for a resident physician for district
of Waimea, Kauai. Referred to
Mr. Kaulukou, from district of
Honolulu, that weekly fees of $2 for
stalls in fish market be remitted.
Laid on table until a bill is pre
sented. Mr. NahintT, that boarding schools
for boys and girls be established
throughout the Kingdom. Referred
to Committee on Education.
Mr. Gardnei, that the resident
physician district of liana be dis
charged ; also that the general road
supervisor of the same district he
removed from public office. Referred
to Committee on Public Lands.
Mr. Kalua, that 3,500 bo appro
priated for bridges, district of liana.
Referred to Committee on Public
Mr. F. Brown read first time an
Act to amend Section 8, Chapter 41
Session Laws of 187G, relating to
Mr. Aholo gave notice of a bill to
promote mail communication between
the Hawaiian Islands and United
States. The honorable member also
read .first time an Act for filling cer
tain vacancies in certain government
office. Passed to second reading.
Mr. G. Brown offered a resolution,
that the Committee on Finance bo
given authority to obtain clerical as
sistance, summon any persons for
information, and be furnished witli
any documents required.
Mr Kaulukou asked tho honorable
member to explain his resolution.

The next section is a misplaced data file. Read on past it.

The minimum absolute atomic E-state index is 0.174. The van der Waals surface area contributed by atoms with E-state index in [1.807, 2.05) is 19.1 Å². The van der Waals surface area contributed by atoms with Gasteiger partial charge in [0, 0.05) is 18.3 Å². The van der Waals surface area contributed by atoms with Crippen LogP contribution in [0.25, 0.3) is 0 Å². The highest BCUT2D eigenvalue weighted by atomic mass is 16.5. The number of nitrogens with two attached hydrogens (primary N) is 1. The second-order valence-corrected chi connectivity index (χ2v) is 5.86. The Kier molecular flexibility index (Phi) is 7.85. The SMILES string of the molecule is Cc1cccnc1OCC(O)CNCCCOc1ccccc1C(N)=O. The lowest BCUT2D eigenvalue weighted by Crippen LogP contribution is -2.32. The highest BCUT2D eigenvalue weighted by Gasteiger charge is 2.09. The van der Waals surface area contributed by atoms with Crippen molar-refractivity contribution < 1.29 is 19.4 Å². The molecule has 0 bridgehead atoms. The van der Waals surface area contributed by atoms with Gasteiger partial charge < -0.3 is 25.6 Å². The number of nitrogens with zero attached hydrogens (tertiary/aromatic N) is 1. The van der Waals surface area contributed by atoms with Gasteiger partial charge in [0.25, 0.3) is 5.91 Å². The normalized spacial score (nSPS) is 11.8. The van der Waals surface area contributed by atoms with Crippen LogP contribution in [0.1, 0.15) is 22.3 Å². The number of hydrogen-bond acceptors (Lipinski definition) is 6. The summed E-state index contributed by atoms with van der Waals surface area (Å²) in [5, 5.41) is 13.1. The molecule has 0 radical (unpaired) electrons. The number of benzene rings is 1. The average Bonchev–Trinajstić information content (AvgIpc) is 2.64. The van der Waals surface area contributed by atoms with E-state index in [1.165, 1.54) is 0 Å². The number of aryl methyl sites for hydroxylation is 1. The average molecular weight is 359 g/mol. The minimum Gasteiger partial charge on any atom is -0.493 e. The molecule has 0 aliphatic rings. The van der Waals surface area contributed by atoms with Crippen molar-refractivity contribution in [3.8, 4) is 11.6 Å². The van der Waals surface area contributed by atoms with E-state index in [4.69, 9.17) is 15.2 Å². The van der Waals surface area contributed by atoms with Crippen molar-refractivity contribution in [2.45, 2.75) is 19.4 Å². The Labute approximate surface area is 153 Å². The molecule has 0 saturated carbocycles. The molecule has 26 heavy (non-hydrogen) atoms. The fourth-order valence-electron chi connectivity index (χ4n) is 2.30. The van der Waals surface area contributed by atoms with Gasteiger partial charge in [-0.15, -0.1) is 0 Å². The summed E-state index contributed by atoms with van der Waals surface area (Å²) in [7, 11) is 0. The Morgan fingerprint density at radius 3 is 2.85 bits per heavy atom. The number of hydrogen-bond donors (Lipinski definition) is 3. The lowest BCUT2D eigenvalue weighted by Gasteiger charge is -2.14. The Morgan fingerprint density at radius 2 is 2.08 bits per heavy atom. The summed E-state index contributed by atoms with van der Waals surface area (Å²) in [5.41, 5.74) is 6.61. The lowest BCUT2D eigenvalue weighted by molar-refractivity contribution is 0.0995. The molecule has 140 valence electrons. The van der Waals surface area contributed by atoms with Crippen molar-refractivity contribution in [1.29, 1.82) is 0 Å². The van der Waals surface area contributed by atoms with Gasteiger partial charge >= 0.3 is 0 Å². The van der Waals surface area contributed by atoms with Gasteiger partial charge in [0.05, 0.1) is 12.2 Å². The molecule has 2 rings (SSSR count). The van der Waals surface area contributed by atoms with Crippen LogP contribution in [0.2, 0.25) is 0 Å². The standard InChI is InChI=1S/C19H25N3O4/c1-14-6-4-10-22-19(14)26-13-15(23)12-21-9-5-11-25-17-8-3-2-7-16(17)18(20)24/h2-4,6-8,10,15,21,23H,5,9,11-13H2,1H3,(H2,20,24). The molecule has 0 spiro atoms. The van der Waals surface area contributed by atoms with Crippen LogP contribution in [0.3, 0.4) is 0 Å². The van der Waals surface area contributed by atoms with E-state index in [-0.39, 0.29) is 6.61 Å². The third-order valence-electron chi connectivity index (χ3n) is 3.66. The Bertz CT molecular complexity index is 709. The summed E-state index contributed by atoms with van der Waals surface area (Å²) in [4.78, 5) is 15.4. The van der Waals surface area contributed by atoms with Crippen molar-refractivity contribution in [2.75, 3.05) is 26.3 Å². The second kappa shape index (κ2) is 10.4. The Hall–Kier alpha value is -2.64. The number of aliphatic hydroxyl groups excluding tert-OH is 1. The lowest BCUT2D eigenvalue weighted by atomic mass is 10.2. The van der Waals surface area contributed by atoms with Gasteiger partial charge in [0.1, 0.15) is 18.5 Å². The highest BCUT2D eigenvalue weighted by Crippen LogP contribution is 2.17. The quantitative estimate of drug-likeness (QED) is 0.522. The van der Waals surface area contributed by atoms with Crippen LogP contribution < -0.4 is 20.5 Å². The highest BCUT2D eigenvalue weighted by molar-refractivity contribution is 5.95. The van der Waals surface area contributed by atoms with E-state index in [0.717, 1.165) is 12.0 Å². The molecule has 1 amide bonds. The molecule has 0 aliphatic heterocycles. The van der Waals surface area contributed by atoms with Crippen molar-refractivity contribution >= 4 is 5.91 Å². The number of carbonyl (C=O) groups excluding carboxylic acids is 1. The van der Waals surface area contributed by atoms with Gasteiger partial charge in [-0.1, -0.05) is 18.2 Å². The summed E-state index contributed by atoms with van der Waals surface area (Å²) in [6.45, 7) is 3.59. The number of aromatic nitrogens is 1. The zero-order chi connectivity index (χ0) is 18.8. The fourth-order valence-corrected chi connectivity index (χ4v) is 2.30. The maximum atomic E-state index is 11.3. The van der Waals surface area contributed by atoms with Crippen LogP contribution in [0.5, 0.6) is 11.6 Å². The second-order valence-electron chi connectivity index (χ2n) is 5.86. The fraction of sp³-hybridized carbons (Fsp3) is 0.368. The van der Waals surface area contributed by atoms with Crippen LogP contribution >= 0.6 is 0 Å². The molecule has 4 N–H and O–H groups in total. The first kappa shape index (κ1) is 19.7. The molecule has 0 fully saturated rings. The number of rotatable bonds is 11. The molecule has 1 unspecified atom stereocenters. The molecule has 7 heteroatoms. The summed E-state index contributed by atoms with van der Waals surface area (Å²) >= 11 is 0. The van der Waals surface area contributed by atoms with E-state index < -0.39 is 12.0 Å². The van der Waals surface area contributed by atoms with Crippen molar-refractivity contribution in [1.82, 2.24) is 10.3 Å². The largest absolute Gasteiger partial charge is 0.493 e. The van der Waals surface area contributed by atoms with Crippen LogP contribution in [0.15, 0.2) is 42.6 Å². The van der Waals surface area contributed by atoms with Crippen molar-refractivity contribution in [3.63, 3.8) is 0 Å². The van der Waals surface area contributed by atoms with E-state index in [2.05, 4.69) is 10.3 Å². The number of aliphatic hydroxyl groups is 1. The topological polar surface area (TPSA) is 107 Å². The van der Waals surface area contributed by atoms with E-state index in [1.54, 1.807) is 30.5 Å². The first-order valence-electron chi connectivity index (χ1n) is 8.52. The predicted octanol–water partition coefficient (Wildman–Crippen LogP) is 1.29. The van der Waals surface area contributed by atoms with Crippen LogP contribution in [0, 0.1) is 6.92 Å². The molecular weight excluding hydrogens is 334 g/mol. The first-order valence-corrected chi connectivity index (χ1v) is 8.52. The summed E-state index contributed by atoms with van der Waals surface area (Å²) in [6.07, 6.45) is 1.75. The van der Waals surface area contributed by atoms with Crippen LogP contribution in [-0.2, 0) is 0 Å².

Mr. Brown said the resolution is
simply for what it states, anyone
after hearing it read ought to under
stand it. Whatever assistance they
did' have to obtain tho committee
would take goodcaro it did not cost
so much as at the two previous ses-
sions. The resolution was carried.
Minister Gulick rend first time an
Act for the purchase of propcity
known as "Honolulu Hale" for the
Hawaiian Government. Passed to
The Attorney General read first
lime an Act to create police commis
sioners. Minister Knpona moved tlint tho
bill be printed beforo it is read a
Mr. Aholo moved the rules be
suspended and the bill read n second
time by its title. This motion was
carried and the bill was lead by its
Mr. Kalna thought the bill was an
important one ; there may be some
good provisions in it, but if it went
into effect it would not be any im
provement on the present system. I
move it be referred to the Committee
The Attorney General said the
bill was not perfect, as he could not
frame a bill without knowing a good
deal about the other islands. It
would be better to have the bill
piinted. Then the members would
be better able to understand it. The
bill was finally ordered 'to be printed
and then referred to Committee of
Mr. Dole gave notice of the fol
lowing Acts: to amend the patent
laws, to repeal Chapter 20, Session
Laws, relating to currency.
Mr. W. O. Smith offered a reso
lution, that the Minister of Finance
lay before the House a copy of his
report in the Hawaiian language.
The Minister said lie would pre
sent it on Tuesday.
It is proposed by some of our
leading mechanics that they exhibit
specimens of their own handiwork,
if only there be a prospect of whole
some competition. Decorative work
in .particular might be well repre
sented. There has been a great de
mand for this kind of work recently
and there arc, able mechanics who
might well compete. If space can
be spared and facilities granted the
only condition that need be insisted
on, is that the exhibits be the handi
work of the exhibitors. Last year
an omnibus or hour manufacture
was exhibited, but imported articles
should not be put in competition